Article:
Electing parliaments by voting for single members then have the elected members elect a government is a democratic travesty kept alive by politicians, academia and the press. The single-member electorate system results in only accidental relationship between seats won and the total actual votes. For example, the 2012 election in Queensland produced the bizarre result that the state government won 88 per cent of seats with 49.7 per cent of the vote. The other 50.3 per cent of voters were rewarded with 12 per cent of the seats.

This system also largely eliminates minorities unless their vote is concentrated in particular electorates. That is why such parties as the Australian Democrats and Greens get almost no lower house seats with often twice the vote of the National Party, while the latter generally receives around ten members and three or four ministers and Deputy Prime Minister.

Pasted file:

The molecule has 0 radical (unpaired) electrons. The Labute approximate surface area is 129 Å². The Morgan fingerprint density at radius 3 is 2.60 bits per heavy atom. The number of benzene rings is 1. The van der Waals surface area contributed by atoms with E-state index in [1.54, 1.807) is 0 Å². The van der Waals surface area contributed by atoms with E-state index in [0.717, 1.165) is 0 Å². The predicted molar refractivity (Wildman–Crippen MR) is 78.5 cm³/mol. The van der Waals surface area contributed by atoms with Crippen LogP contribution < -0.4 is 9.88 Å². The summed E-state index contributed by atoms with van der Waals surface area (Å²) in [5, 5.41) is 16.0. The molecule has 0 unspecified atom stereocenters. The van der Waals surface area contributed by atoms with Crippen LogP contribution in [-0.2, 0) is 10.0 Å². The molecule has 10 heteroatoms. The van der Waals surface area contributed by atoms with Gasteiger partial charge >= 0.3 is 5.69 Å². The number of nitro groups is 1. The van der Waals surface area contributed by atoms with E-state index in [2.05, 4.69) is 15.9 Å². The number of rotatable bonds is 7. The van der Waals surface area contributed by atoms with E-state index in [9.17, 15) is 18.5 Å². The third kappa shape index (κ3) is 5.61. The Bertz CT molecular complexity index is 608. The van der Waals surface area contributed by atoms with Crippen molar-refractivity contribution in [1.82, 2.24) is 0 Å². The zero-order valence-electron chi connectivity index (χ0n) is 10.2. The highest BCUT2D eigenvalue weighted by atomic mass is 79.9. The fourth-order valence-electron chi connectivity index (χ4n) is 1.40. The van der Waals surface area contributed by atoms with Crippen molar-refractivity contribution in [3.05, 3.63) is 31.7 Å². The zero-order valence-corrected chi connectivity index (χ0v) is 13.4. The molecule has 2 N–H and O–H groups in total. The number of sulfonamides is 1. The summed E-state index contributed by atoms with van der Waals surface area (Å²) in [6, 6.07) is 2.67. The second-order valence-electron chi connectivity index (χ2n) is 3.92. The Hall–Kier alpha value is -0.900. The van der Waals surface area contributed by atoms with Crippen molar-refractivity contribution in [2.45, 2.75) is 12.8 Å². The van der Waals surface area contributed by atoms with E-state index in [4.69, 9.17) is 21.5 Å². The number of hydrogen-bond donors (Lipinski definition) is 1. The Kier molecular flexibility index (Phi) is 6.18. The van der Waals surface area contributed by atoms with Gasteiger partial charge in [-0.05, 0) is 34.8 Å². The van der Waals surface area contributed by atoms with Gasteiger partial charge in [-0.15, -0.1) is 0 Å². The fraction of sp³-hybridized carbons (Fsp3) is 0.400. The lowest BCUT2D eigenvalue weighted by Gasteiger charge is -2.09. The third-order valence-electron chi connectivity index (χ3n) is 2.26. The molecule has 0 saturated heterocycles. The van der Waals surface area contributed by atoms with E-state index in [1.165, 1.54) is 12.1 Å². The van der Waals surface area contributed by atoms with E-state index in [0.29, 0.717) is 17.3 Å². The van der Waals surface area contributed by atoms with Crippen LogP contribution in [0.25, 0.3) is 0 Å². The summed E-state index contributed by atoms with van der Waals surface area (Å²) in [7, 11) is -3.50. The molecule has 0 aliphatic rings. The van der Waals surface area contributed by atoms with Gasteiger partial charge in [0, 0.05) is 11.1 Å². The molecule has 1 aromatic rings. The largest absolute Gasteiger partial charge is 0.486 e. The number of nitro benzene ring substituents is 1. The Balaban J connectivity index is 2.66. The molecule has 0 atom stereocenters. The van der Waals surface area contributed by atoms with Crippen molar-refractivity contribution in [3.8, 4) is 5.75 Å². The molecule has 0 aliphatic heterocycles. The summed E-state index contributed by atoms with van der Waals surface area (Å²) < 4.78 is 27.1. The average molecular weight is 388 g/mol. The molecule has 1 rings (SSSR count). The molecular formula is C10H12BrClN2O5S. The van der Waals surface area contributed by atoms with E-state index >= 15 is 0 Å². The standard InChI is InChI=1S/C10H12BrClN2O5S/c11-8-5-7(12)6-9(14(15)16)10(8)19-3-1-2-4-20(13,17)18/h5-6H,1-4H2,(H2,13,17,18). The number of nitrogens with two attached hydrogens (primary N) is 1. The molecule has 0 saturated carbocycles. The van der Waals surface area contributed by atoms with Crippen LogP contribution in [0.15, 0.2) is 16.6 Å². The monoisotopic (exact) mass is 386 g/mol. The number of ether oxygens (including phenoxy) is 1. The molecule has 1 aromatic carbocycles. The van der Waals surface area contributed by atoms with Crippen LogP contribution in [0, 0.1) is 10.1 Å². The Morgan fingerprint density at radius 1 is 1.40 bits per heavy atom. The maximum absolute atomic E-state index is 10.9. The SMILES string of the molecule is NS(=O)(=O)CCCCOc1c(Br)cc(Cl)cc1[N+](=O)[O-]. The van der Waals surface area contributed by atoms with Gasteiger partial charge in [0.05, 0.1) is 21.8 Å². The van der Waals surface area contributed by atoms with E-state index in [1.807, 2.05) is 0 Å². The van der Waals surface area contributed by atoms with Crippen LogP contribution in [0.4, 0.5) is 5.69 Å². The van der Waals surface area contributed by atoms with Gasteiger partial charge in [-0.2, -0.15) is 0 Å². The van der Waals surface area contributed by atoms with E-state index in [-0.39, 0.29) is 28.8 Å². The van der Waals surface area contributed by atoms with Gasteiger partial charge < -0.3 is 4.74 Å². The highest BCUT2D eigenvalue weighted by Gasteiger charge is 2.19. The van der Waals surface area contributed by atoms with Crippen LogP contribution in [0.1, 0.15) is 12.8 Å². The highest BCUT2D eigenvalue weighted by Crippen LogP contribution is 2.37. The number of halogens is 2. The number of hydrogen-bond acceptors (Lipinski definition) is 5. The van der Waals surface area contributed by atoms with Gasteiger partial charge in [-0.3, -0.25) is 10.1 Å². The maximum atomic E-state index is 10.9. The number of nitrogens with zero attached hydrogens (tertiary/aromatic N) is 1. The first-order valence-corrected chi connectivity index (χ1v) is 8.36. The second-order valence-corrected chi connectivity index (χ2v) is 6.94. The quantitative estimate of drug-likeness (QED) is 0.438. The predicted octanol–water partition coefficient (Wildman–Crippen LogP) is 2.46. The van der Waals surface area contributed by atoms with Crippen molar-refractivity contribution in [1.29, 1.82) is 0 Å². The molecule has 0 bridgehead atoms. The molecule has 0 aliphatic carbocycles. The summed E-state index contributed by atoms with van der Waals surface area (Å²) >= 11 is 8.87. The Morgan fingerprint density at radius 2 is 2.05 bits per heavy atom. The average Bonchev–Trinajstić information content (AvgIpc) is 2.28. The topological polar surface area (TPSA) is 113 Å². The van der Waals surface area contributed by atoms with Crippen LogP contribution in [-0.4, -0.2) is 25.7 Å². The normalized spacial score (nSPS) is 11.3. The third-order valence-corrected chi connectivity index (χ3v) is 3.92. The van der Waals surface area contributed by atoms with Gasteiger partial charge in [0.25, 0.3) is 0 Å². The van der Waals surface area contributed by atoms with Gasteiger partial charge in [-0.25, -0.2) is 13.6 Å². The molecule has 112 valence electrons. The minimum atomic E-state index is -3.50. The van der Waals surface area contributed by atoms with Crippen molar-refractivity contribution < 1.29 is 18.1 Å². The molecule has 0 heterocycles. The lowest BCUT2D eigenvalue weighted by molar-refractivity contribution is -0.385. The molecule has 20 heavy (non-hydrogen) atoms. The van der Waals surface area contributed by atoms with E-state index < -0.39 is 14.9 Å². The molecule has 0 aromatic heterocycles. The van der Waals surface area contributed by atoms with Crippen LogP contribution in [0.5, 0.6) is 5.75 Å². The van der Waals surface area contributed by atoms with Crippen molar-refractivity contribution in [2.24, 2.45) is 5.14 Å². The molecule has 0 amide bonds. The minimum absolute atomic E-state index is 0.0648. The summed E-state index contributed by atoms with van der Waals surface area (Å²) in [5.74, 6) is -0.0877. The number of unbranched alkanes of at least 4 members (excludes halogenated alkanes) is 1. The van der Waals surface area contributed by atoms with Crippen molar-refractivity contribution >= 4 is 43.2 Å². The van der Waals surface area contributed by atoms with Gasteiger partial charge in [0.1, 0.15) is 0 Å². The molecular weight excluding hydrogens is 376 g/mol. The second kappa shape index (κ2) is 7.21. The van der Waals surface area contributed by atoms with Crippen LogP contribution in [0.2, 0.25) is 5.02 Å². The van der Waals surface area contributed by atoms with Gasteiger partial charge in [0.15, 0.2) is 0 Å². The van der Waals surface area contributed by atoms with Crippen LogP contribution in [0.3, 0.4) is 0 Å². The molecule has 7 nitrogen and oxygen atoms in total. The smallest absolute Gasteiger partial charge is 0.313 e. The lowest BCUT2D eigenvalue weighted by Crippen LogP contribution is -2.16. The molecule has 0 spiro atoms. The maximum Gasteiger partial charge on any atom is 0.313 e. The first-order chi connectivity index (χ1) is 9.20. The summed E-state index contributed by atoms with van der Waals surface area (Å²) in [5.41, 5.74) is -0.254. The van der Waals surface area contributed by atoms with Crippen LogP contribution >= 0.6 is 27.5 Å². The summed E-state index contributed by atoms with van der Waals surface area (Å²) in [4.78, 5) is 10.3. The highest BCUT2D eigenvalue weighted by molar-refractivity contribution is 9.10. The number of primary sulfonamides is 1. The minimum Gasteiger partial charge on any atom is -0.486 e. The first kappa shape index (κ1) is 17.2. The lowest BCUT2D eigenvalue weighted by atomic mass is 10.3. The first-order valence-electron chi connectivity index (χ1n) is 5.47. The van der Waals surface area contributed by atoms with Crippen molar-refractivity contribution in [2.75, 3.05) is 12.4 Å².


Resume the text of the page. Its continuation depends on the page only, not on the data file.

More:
So why do we keep the single-member electorate system – because only the major parties can change it. But why should they? It helps preserve the two-party duopoly. It largely prevents the election of third party candidates. An incumbent lower house federal candidate today has effectively $400,000 worth of facilities and money to ward off challengers. Major parties can transfer a million or so extra dollars from safe seats if they really want to stop an outsider. It also enables the government parties to “pork barrel” specific seats. It is hardly an equal opportunity for challengers whether they are individuals or new parties.